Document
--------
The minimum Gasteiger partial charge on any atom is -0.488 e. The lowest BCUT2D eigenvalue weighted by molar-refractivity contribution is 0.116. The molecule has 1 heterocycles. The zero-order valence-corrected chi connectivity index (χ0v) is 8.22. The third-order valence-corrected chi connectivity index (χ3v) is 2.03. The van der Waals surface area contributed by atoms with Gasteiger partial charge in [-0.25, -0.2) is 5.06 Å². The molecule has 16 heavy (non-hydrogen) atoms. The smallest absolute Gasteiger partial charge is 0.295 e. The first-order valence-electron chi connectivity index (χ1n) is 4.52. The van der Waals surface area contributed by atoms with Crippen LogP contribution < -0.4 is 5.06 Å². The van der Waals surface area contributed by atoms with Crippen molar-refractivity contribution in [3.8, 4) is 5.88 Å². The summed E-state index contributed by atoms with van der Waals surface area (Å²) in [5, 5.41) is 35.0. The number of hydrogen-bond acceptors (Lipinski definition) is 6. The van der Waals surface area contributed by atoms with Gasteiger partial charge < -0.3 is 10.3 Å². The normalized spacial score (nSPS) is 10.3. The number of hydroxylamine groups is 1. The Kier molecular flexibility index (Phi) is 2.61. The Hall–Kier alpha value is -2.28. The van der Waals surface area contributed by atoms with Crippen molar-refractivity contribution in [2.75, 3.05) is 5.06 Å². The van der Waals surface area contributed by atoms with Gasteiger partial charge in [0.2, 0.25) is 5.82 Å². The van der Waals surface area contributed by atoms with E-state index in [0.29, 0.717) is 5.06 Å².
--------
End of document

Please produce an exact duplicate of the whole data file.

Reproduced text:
The minimum Gasteiger partial charge on any atom is -0.488 e. The lowest BCUT2D eigenvalue weighted by molar-refractivity contribution is 0.116. The molecule has 1 heterocycles. The zero-order valence-corrected chi connectivity index (χ0v) is 8.22. The third-order valence-corrected chi connectivity index (χ3v) is 2.03. The van der Waals surface area contributed by atoms with Gasteiger partial charge in [-0.25, -0.2) is 5.06 Å². The molecule has 16 heavy (non-hydrogen) atoms. The smallest absolute Gasteiger partial charge is 0.295 e. The first-order valence-electron chi connectivity index (χ1n) is 4.52. The van der Waals surface area contributed by atoms with Crippen LogP contribution < -0.4 is 5.06 Å². The van der Waals surface area contributed by atoms with Crippen molar-refractivity contribution in [3.8, 4) is 5.88 Å². The summed E-state index contributed by atoms with van der Waals surface area (Å²) in [5, 5.41) is 35.0. The number of hydrogen-bond acceptors (Lipinski definition) is 6. The van der Waals surface area contributed by atoms with Gasteiger partial charge < -0.3 is 10.3 Å². The normalized spacial score (nSPS) is 10.3. The number of hydroxylamine groups is 1. The Kier molecular flexibility index (Phi) is 2.61. The Hall–Kier alpha value is -2.28. The van der Waals surface area contributed by atoms with Crippen molar-refractivity contribution in [2.75, 3.05) is 5.06 Å². The van der Waals surface area contributed by atoms with Gasteiger partial charge in [0.2, 0.25) is 5.82 Å². The van der Waals surface area contributed by atoms with E-state index in [0.29, 0.717) is 5.06 Å².